2019 Montana Legislative Session

Montana’s charitable nonprofits generate approximately $8.9B in income each year which is returned to communities through mission-driven work in every corner of the state. Nonprofits contribute, in essential ways, to Montana’s extraordinary quality of life by ensuring Montanans have access to healthcare, after school programs, college scholarships, senior housing, museums, food pantries, homeless shelters, affordable housing, trails, clean streams, and more. Hardworking nonprofits in Montana drive the economy, help keep government small, and are central to the state’s vitality and prosperity. That’s why Montana Nonprofit Association is dedicated to safeguarding and advancing the state’s nonprofit sector within the 2019 Montana State Legislative Session.

Additionally, it is our goal to equip nonprofits with the tools and resources needed to advocate for their missions and their work during the Session. Here you will find helpful means to engage your legislators and be part of the legislative process because you are your own best advocate.

MNA’s Weekly Legislative Wrap-Ups

Be informed of the latest Montana Legislative news as it relates to nonprofit organizations each week during MNA's Legislative Wrap-Up calls. We’ll look back at the events of the week and highlight coming activity. Each call will be scheduled for 30 minutes but we will only use the amount of time we need. Call in 406-318-5686 every Friday at 7:30 a.m., starting this week for your Legislative Wrap-Up. Or email [email protected] to be added to our list.

Missed a Wrap-Up? No worries. Read the weekly bill tracker and status update.

About the Legislative Session

During the 90-day session, legislators from around the state spend nearly all of their time at the Capitol in Helena. The main job of legislators is to enact new laws or amend or repeal existing laws. They also:

  • decide how much money to spend to operate state programs and services;
  • decide how much to tax Montanans to support state programs and services;
  • keep their constituents informed and help them access state programs and services;
  • monitor the work of state executive agencies; and
  • make sure the laws they pass are carried out as they intended.

For a detailed explanation, read this helpful Guide to the Montana Legislature.

Citizens & The Legislative Process

Montana’s Legislature functions in a completely open atmosphere. After full consideration, and with comments and advice from the public, every vote by committee and by either house, must be a public vote. Citizens may communicate personally with legislators at any time about any bill, but the committee hearing is the occasion when an individual may publicly state approval or opposition or suggest changes to a bill. You may testify on any bill that concerns you. All committee hearings are open and are scheduled well in advance, usually at least 3 days ahead and often longer. The hearing allows you to speak your mind before the committee takes any action and before the bill is brought to the attention of each house for debate and final vote.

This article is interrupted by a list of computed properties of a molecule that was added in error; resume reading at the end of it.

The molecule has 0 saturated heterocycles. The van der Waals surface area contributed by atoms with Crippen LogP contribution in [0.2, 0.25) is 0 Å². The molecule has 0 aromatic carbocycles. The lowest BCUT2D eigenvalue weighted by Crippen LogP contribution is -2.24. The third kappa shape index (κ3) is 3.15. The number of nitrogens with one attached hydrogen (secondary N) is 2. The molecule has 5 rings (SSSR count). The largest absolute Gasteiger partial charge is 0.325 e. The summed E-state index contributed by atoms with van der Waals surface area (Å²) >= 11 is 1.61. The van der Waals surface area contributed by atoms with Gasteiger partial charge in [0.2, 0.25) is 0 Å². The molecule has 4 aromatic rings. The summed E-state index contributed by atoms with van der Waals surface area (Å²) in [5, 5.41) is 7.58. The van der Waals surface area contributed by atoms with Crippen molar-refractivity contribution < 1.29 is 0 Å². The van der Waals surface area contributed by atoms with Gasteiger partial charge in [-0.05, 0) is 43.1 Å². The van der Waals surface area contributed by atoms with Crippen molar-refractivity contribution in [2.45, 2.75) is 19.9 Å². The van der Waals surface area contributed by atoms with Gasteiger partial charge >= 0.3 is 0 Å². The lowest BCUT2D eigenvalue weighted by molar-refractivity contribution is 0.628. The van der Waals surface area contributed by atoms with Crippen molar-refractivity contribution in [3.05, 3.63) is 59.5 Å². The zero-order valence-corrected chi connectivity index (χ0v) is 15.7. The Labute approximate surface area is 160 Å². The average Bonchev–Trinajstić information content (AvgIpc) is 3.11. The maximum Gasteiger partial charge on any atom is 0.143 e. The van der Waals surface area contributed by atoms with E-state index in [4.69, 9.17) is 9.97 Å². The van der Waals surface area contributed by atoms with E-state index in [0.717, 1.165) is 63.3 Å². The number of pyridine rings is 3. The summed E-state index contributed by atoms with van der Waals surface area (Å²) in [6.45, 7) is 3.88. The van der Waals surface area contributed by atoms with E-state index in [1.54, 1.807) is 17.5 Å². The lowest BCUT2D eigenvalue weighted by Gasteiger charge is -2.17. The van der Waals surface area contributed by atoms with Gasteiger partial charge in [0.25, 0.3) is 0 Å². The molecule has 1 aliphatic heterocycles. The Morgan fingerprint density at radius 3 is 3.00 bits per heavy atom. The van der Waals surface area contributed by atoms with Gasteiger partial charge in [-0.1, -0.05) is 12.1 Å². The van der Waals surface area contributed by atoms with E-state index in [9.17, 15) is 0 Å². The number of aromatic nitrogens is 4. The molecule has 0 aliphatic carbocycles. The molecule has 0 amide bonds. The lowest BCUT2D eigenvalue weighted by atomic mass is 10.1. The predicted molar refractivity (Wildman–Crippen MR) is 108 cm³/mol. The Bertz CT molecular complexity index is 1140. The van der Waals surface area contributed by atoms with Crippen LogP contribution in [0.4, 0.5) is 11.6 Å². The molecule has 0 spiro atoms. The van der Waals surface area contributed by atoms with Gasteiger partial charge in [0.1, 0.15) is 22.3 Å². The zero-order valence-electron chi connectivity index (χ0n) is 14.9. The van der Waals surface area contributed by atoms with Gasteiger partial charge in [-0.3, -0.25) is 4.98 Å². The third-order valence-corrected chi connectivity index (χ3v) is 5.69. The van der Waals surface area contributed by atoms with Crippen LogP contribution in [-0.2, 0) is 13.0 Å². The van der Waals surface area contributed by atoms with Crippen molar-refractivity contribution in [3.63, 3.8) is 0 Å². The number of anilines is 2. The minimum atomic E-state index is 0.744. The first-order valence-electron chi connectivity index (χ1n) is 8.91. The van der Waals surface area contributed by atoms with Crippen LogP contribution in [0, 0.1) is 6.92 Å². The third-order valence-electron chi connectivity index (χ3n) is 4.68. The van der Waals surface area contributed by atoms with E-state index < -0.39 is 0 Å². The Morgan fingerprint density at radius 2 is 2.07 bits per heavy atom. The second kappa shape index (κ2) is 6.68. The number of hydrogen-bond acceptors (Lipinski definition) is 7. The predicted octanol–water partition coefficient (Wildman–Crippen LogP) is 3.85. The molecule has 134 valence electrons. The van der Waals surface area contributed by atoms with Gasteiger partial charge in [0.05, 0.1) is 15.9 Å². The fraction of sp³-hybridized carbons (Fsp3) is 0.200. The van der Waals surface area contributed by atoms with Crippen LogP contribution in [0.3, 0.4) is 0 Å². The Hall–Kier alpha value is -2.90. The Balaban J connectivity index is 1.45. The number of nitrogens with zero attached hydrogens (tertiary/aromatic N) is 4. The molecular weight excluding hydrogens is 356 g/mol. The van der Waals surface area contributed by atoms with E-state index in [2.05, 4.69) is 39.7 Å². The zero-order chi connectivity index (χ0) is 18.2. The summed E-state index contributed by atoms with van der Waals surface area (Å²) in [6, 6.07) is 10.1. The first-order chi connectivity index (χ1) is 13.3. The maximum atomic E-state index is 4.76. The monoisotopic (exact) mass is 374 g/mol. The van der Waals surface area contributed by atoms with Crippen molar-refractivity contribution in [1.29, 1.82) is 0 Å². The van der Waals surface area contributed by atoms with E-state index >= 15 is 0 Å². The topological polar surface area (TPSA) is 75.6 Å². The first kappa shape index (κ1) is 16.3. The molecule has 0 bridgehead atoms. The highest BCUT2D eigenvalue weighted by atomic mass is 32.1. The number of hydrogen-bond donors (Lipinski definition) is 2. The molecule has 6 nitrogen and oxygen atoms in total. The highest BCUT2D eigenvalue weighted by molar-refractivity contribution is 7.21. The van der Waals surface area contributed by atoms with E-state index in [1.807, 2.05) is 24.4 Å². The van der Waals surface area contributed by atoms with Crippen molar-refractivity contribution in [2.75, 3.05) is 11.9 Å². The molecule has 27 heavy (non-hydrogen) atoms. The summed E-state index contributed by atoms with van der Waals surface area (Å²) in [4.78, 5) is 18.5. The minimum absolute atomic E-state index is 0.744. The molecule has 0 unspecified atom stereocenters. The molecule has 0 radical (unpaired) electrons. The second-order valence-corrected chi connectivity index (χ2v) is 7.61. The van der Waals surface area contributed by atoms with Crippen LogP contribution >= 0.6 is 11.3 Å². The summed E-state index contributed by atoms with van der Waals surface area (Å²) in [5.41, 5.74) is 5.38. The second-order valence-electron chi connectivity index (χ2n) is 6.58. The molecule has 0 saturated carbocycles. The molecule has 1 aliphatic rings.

Learn more about Having Your Say.

Finding a Bill

Copies of bills are available, at a small charge, at the Bill Distribution Room (Room 74) in the basement of the Capitol. Because amendments may change the language of a bill at any of the stages of its life, be sure that you are referring to the latest version. Bills are also available electronically at no charge for viewing or download.

Finding a Legislator

You may find out who represents you in the Montana Legislature and how to contact them several ways:

  • By Address: View a mapfor which any Montana address can be entered to find legislator and district information.
  • By Name: Find information on your legislator by Session year on the Legislator Roster.
  • By District: If you know which legislative district you live in, you can identify your legislators by using the latest Montana Legislative District mapproduced by the State of Montana Natural Resource Information System.
  • County Elections Office: Staff of your county election office can help you determine which legislative district you live in and who your representatives are. The Montana Secretary of State's Officeincludes contact information for county election offices on its website.